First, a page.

Learning Connoisseurship through the Eyes of Qianlong Emperor – Exhibition Visit of The Young Connoisseur Club, SPKC


Around 20 Young Connoisseurs from Stewards Pooi Kei College visited the exhibition ‘Heavenly Crafted: Selected Mughal Jades from The Palace Museum’ with four teachers at The Chinese University of Hong Kong on 22nd January, 2016. The students were wowed by the exquisite Hindustan jades.
Jade had long been a high art in China before it captured the Indian royalties’ interest in the 17th century, but the Indian craftsmanship quickly excelled the Chinese. When these Islamic jades came to the Qing court as tributes, Qianlong liked them so much that he composed almost sixty poems for them, and ordered them to be carved on the jades.
Before the visit, The Young Connoisseurs studied the background briefly and read about the Qianlong jade collection in National Palace Museum, Taipei. During the visit, they tried to tell which ones are the real Hindustan ones, and which ones are the Chinese copies before looking at the labels. The club members noticed that the shape and design of few exhibits can also be found in the Taipei museum. It is a rare chance for Hongkongers to view the Qianlong collection from Beijing, which has not been published or systematically studied before to the general public.
Teacher Advisor: Ms. Helen Ho, The Young Connoisseur Club, Stewards Pooi Kei College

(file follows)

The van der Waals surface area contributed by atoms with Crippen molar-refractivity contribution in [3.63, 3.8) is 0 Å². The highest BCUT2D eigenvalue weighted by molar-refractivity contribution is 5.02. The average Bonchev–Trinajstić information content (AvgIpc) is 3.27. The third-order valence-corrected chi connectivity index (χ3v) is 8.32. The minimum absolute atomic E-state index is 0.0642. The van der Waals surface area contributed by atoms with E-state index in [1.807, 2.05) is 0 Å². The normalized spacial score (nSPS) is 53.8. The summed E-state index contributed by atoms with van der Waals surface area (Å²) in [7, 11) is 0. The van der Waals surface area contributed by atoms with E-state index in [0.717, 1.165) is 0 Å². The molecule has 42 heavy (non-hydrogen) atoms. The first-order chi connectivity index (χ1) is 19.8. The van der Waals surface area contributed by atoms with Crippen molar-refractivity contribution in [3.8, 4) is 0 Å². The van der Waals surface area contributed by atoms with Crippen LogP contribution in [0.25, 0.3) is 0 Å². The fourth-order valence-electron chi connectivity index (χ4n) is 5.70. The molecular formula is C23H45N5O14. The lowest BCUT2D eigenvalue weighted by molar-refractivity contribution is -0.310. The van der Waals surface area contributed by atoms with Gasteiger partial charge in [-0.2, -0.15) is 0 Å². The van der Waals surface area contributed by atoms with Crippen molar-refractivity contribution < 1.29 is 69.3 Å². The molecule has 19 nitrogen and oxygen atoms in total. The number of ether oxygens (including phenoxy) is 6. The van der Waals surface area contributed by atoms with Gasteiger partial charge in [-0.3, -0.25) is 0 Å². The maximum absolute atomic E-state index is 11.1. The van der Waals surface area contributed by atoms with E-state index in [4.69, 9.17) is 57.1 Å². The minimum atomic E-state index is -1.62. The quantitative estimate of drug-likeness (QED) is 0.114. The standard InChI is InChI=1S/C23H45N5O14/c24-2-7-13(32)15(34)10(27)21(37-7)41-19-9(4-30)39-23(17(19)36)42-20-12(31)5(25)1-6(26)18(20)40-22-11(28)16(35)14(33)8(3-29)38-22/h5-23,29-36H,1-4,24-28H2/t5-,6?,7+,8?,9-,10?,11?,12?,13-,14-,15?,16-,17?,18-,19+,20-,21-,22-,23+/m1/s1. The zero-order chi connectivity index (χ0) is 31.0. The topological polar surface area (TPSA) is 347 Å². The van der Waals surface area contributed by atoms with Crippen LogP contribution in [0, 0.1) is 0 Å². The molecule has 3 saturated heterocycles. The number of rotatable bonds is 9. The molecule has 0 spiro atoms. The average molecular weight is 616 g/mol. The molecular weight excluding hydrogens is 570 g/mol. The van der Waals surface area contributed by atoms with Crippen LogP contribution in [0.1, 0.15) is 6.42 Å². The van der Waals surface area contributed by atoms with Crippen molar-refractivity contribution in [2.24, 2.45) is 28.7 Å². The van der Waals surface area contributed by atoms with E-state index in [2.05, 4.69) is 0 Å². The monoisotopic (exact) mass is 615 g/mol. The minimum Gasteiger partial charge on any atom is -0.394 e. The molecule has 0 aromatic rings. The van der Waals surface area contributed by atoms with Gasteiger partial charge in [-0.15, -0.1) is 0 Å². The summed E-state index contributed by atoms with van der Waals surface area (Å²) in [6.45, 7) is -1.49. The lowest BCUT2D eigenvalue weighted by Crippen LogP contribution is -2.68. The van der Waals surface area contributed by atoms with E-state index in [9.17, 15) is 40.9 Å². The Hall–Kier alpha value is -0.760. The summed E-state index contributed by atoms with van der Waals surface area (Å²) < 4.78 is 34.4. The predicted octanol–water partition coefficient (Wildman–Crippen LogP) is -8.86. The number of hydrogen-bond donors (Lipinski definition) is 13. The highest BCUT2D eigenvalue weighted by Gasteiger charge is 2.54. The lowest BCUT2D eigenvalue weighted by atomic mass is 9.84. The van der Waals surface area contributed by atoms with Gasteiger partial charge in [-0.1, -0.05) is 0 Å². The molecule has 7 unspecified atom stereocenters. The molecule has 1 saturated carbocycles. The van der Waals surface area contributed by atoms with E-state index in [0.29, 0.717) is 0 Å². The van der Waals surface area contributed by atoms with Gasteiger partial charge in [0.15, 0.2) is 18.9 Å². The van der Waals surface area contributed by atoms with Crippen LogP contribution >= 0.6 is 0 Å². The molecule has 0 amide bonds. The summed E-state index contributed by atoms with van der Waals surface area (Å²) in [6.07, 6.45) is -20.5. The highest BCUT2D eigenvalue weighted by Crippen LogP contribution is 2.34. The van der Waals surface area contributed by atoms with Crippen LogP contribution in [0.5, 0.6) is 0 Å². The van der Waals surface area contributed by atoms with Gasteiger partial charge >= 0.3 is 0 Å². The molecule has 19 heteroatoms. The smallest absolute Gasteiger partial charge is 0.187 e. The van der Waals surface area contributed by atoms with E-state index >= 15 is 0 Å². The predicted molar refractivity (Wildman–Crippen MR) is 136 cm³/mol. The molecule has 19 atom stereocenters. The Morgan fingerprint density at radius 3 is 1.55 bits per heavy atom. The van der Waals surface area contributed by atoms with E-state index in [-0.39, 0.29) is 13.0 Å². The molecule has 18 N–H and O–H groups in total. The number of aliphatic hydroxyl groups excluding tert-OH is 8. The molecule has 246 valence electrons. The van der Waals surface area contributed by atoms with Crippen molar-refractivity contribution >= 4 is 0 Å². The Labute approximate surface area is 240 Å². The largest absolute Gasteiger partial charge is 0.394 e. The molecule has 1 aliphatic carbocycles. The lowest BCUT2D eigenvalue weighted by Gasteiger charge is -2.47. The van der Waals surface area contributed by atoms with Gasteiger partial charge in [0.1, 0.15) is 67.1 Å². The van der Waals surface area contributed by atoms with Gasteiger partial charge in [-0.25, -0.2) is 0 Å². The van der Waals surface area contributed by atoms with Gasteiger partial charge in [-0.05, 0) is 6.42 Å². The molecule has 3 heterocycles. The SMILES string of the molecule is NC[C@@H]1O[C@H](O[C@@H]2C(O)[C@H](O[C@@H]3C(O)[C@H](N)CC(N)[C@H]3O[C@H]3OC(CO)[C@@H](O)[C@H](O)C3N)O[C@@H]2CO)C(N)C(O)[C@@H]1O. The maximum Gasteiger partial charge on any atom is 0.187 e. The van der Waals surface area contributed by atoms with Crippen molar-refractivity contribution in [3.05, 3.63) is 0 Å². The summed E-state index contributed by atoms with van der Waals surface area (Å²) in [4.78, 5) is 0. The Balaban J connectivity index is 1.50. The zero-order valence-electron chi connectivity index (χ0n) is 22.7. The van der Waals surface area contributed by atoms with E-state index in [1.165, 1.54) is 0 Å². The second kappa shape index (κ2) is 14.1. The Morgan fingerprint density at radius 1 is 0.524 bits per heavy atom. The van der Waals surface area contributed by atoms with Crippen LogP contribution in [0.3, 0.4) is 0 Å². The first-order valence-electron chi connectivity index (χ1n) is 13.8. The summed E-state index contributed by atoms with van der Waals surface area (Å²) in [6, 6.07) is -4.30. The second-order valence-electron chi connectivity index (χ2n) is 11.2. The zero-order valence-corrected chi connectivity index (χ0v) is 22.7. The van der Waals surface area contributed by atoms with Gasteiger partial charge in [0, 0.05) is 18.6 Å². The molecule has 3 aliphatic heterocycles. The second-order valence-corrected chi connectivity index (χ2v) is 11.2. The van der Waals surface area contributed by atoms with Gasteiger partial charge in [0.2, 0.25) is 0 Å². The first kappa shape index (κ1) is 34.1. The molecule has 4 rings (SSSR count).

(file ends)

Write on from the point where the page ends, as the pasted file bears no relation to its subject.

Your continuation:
S3 students are taken away by the beauty of a kendi (India, 18th-19th century). Is it the design, the jade body, or the jewel inlay that captures their heart?
S1 connoisseur (Horace Lee) is scrutinizing the Chinese jade buckles (China, 18th-19th century)
Our NET, Mr. Karl Suriya, and 1 Love student (Samantha Chim) are taking a photo with a dodecagon openwork jade bowl from India (late 18th to early 19th century).
Everyone is listening attentively to the presenter at the gallery walk.
Students learn about the design of work across the media of jade, silver and ceramics throughout the history of Central Asia and China in the exhibition.
Our vice-chairlady (5 Joy, Tracy Suen) (in the middle), is enjoying her time with two other S1 connoisseurs while looking at the exquisite jade works with floral design, bud-shaped handles (India, 17th to early 18th century). We learn from the exhibition that the gold lid with openwork carving of dragons was added later, during the Qing dynasty, and the piece (on the left) was probably used as an incense burner in the Qing palace.
This is the star piece of the exhibition: a one-handled jug inlaid with gold and precious stones (India, 18th century). The Young Connoisseurs are wowed by its beauty and workmanship.
Cheers from The Young Connoisseurs! We would like to thank Friends of the Art Museum The Chinese University of Hong Kong Ltd. for their assistance in the arrangement of this visit.
Click here for more information about the exhibition